One of the biggest misconceptions about modern technology is that it is, somehow, bad for children. Nothing could be further from the truth; when you think about it, it’s a completely counter-intuitive concept.
Just look at all the amazing things that the last few generations have managed to do with technology. The idea that we could raise our kids in some nostalgic, low-tech vacuum and that they will one day just naturally take up technology to take up our place is simply ludicrous.
Moreover, technology is merely a tool. Cars, medicine, and construction equipment all kill people, yet, no one even presumes that there’s something intrinsically bad about them. So, why don’t we give the symbiosis of children and technology the same benefit of the doubt?
To help further persuade you on why technology can be great for children, here are three fields in which this is particularly easy to see.
All modern educational institutions insist on the use of technology. Homework is sent via email and not submitted in paper form; all the announcements are made on the course blog, and projects are often handled in a collaboration tool. In other words, it’s near impossible to participate in modern education without heavy use of technology (in some form or format).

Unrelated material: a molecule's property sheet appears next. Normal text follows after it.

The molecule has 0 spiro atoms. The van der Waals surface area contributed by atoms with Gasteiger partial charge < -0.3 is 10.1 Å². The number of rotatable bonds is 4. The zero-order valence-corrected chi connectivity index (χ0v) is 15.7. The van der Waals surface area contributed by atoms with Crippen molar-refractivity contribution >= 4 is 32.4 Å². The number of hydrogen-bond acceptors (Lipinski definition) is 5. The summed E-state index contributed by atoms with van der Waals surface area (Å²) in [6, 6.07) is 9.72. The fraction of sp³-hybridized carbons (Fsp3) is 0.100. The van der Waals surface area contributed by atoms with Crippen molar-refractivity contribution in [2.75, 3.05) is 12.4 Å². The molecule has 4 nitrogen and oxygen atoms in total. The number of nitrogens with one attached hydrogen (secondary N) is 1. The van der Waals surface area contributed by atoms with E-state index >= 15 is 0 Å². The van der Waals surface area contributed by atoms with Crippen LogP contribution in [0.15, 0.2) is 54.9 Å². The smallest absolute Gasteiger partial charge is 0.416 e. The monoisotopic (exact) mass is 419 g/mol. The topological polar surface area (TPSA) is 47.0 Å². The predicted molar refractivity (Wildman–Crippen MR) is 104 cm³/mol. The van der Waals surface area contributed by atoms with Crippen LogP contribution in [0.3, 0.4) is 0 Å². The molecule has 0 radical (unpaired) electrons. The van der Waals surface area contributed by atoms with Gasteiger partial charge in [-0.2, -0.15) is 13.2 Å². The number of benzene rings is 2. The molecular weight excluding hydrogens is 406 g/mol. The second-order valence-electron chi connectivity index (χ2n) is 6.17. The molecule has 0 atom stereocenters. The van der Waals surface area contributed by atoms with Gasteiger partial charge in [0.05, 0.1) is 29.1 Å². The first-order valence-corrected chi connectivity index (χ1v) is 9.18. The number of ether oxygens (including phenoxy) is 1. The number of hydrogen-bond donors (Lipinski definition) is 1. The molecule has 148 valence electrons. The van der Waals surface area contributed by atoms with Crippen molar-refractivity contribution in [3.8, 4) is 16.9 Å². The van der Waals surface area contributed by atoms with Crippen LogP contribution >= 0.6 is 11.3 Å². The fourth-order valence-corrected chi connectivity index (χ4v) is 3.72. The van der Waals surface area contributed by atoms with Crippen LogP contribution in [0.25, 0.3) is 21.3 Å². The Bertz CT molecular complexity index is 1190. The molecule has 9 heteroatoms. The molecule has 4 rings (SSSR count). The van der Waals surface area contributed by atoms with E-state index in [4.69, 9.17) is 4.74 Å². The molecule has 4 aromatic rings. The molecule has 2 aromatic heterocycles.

Moreover, the question “is technology good for education” can be answered in several ways. Most importantly, you need to understand that technology is merely a tool. Its application can be good or bad, but it’s incapable of being intrinsically good or bad.
Technology has a particularly effective way of gamifying the learning process. Kids learn through games all the time. For instance, non-native children will sometimes more effectively learn English through video games than in class.
Some of the most perspective jobs of the future are closely related to technology. Have you ever seen an average boomer type or tried to use touch technology? The results can be quite impressive, but then a child of five takes the tablet, and it still seems more natural. Much can be said about adopting technology instead of just learning how to use it.
There are some fields in which technology really excels. For instance, a platform can help improve a child’s spelling if it just underlines the word instead of autocorrecting it. Quizzes and platforms developed to help improve literacy are very effective.
Tests and grading are also much less biased when performed by an algorithm. The most important thing to remember is that biases and favoritism aren’t always malicious. Sometimes, they happen unconsciously.
Also, grading is instantaneous, so the teacher is not waiting to check all the tests manually.
While many argue against using technology for social development, some undeniable benefits are worth addressing. Sure, they’re not outside climbing trees with their friends, but they use video games and chatrooms to socialize.
Since most of their peers are using these games as the main source of entertainment, prohibiting a kid from participating in these activities can make them socially isolated.